British Petroleum oil spill in the Gulf of Mexico is the largest and worst ever oil spill accident in the history of petroleum industry (Telegraph, 2010). The oil spill started on April 20, 2010 as a result of Deepwater Horizon drilling rig explosion that killed 11 workers and injured 17 others (Robertson, C., 2010). So far approximately five million barrels of oil has gushed into the water severely affecting the marine life in the Gulf of Mexico (KAUFMAN, L. and DEWAN, S., 2010). As per the current status the oil well is completely sealed but the task of drilling a relief well in order to eliminate the risk of oil spilling completely is still pending (WEBER,H. R., 2010). The purpose of this paper is to identify BP’s various stakeholders and effects of this disaster on them, the ethical duties owned by BP before and after the tragedy, and analyze BP’s decisions and actions to control the situation.
Stakeholders and effect of the Oil Spill disaster on them: A stakeholder is an individual or a group that has one or more stakes in the organization. A stakeholder may be affected by the decisions and actions of the organization and may also affect the organizations policies, decisions and actions (Carroll and Buchholtz, 2009:84). BP’s primary social stakeholders having direct stake in the organization and its success are its managers, employees, partners, shareholders, customers suppliers and local communities (Carroll and Buchholtz, 2009:86). BP’s secondary social stakeholders having indirect stake in the organization and its success are government, regulators, civic institutions, social pressure groups, Media, Sea food industry, Tourism industry and competitors (Carroll and Buchholtz, 2009:86).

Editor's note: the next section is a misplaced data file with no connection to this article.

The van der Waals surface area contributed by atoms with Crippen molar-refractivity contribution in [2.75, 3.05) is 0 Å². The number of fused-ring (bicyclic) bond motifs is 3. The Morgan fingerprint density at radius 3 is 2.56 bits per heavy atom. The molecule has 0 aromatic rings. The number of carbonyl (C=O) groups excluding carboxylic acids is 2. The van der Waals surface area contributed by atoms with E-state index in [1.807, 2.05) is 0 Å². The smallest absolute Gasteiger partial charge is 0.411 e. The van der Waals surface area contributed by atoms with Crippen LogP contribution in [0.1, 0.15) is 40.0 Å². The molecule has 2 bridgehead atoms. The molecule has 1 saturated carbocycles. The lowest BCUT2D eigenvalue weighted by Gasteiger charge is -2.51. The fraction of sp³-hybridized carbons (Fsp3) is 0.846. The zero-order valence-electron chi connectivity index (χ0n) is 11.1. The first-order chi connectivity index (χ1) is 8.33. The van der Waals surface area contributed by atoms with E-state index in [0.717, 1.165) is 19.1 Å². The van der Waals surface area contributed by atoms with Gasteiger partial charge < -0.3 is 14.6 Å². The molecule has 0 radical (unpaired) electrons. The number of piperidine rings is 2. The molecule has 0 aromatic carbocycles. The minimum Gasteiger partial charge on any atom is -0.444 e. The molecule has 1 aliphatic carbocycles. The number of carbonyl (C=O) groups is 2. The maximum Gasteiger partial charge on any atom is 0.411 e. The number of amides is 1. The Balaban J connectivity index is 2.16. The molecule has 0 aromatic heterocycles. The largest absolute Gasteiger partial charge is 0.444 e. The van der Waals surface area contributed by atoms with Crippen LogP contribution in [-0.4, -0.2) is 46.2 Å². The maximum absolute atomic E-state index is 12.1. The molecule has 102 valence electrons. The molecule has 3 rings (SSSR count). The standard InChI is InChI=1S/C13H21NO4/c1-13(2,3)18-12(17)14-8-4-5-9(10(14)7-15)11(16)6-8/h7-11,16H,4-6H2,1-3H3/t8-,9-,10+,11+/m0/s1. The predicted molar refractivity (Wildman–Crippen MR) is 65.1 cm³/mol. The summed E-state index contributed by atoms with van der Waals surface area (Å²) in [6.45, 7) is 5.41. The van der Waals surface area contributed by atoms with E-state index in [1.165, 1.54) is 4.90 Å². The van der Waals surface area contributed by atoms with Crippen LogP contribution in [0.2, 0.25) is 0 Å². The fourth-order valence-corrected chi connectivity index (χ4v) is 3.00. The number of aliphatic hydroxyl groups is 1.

The oil spill had severe effect on both the primary as well as the secondary stakeholders. The primary stakeholders including the employees, investors and shareholders lost their money in the company stocks as the share price of BP fell to 13 years low...